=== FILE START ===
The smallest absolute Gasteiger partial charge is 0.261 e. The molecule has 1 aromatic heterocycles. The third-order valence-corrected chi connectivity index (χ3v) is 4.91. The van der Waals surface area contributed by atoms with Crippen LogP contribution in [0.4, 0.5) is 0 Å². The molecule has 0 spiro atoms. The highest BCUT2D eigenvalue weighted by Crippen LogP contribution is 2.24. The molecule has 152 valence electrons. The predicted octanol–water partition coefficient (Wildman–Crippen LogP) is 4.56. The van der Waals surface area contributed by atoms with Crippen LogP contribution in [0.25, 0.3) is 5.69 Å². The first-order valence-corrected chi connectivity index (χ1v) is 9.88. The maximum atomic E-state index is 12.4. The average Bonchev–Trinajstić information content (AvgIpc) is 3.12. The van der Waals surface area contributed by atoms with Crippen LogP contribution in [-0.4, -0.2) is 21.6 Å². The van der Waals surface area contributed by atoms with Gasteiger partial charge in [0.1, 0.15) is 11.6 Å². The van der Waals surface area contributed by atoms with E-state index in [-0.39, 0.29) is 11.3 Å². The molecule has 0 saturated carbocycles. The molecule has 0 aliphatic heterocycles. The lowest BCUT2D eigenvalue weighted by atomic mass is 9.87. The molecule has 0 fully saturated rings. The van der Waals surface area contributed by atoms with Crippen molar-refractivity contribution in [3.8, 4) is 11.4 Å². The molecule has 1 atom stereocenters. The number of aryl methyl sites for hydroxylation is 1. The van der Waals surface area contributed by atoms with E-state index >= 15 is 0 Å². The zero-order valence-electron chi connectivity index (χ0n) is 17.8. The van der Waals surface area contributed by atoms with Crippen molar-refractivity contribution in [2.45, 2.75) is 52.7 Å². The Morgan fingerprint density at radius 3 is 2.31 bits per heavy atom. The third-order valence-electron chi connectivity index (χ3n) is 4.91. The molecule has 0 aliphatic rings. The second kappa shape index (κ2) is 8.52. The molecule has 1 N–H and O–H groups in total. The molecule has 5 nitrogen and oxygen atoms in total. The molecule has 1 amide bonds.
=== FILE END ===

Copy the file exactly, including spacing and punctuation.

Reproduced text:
The smallest absolute Gasteiger partial charge is 0.261 e. The molecule has 1 aromatic heterocycles. The third-order valence-corrected chi connectivity index (χ3v) is 4.91. The van der Waals surface area contributed by atoms with Crippen LogP contribution in [0.4, 0.5) is 0 Å². The molecule has 0 spiro atoms. The highest BCUT2D eigenvalue weighted by Crippen LogP contribution is 2.24. The molecule has 152 valence electrons. The predicted octanol–water partition coefficient (Wildman–Crippen LogP) is 4.56. The van der Waals surface area contributed by atoms with Crippen LogP contribution in [0.25, 0.3) is 5.69 Å². The first-order valence-corrected chi connectivity index (χ1v) is 9.88. The maximum atomic E-state index is 12.4. The average Bonchev–Trinajstić information content (AvgIpc) is 3.12. The van der Waals surface area contributed by atoms with Crippen LogP contribution in [-0.4, -0.2) is 21.6 Å². The van der Waals surface area contributed by atoms with Gasteiger partial charge in [0.1, 0.15) is 11.6 Å². The van der Waals surface area contributed by atoms with E-state index in [-0.39, 0.29) is 11.3 Å². The molecule has 0 saturated carbocycles. The molecule has 0 aliphatic heterocycles. The lowest BCUT2D eigenvalue weighted by atomic mass is 9.87. The molecule has 0 fully saturated rings. The van der Waals surface area contributed by atoms with Crippen molar-refractivity contribution in [3.8, 4) is 11.4 Å². The molecule has 1 atom stereocenters. The number of aryl methyl sites for hydroxylation is 1. The van der Waals surface area contributed by atoms with E-state index >= 15 is 0 Å². The zero-order valence-electron chi connectivity index (χ0n) is 17.8. The van der Waals surface area contributed by atoms with Crippen molar-refractivity contribution in [2.45, 2.75) is 52.7 Å². The Morgan fingerprint density at radius 3 is 2.31 bits per heavy atom. The third-order valence-electron chi connectivity index (χ3n) is 4.91. The molecule has 0 aliphatic rings. The second kappa shape index (κ2) is 8.52. The molecule has 1 N–H and O–H groups in total. The molecule has 5 nitrogen and oxygen atoms in total. The molecule has 1 amide bonds.